Betting to gain initiative

Betting in poker is seen as an act of aggression. It gives you momentum: other players will have to make at least a decent hand or otherwise collect the nerves to bluff their way out if they want to continue when you keep on betting. Betting to gain initiative and to exploit this initiative (as with a continuation bet) is therefore essentially a form of bluffing as you don't fully rely on the strength of your hands. Although bluffing at the low stakes poker games is not recommended, betting to gain initiative and continuation betting on the flop are very important strategies to incorporate into your game.

Betting for information

Betting for information is probably one of the vaguest reasons you could bet for, yet it is often mentioned by poker players. The problem with betting for information is that when your bet for information just gets called this often doesn't tell you a whole lot about your opponent's hand. At the same time however, the pot is getting bigger and bigger while your hand probably isn't very strong (otherwise you would have just been betting for value). Betting for information is therefore not a very good reason to bet and you might be better of to just check instead.

Block betting

Betting to block is betting when you are first to act with the intention to set the price. This is usually done with weaker hands when players aren't sure whether their hand is good or not. They don't want to call a big bet by their opponent if they check to him and therefore they bet a smallish amount themselves (and hope to not get raised). It can be a valid betting strategy as you get some value from weaker hands and possibly lose less against stronger hands.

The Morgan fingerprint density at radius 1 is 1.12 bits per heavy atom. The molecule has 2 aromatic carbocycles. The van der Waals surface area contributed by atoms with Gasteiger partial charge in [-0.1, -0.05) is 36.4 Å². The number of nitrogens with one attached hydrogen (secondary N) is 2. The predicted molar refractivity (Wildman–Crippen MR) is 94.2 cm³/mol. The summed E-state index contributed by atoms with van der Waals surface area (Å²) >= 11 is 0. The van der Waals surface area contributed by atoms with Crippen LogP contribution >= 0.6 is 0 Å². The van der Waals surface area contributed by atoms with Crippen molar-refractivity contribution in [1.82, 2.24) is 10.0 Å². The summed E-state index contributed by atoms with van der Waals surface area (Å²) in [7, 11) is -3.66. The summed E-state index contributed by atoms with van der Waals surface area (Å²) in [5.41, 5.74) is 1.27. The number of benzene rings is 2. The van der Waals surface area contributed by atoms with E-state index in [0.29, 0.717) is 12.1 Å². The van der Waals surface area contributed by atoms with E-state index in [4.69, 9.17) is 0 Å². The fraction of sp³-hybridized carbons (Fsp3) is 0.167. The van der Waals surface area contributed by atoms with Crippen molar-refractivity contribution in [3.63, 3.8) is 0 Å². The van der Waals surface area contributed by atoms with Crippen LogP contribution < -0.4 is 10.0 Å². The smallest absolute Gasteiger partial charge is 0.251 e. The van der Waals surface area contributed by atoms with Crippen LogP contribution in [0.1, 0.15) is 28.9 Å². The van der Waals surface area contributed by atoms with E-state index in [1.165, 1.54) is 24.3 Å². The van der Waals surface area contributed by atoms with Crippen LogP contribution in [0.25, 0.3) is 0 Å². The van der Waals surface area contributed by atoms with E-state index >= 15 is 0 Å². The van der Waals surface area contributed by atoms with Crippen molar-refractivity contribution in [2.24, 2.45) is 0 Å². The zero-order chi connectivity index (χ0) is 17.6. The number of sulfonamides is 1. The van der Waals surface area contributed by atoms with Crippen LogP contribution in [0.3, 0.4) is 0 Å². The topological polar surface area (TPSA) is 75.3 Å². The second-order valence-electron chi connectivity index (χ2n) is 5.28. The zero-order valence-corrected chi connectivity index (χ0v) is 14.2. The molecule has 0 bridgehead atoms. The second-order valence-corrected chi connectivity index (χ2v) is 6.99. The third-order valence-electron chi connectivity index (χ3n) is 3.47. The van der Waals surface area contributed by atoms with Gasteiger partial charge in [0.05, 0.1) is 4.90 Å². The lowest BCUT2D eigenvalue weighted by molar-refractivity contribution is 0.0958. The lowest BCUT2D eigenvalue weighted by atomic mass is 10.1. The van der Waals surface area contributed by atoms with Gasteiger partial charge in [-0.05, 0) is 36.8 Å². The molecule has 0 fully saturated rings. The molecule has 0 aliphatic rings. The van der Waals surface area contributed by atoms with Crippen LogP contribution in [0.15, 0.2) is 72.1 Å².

[back to top]

Paying attention to bet sizing: how much to bet in poker?

A key concept when it comes to betting in poker is that you should size your bets in relation to the total pot size (just like you should view your opponent's bets relative to the size of the pot). This is very important, because the bet size relative to the pot size determines the pot odds that you give your opponents. A very common range for bet sizes is anywhere between 50-100% the size of the pot.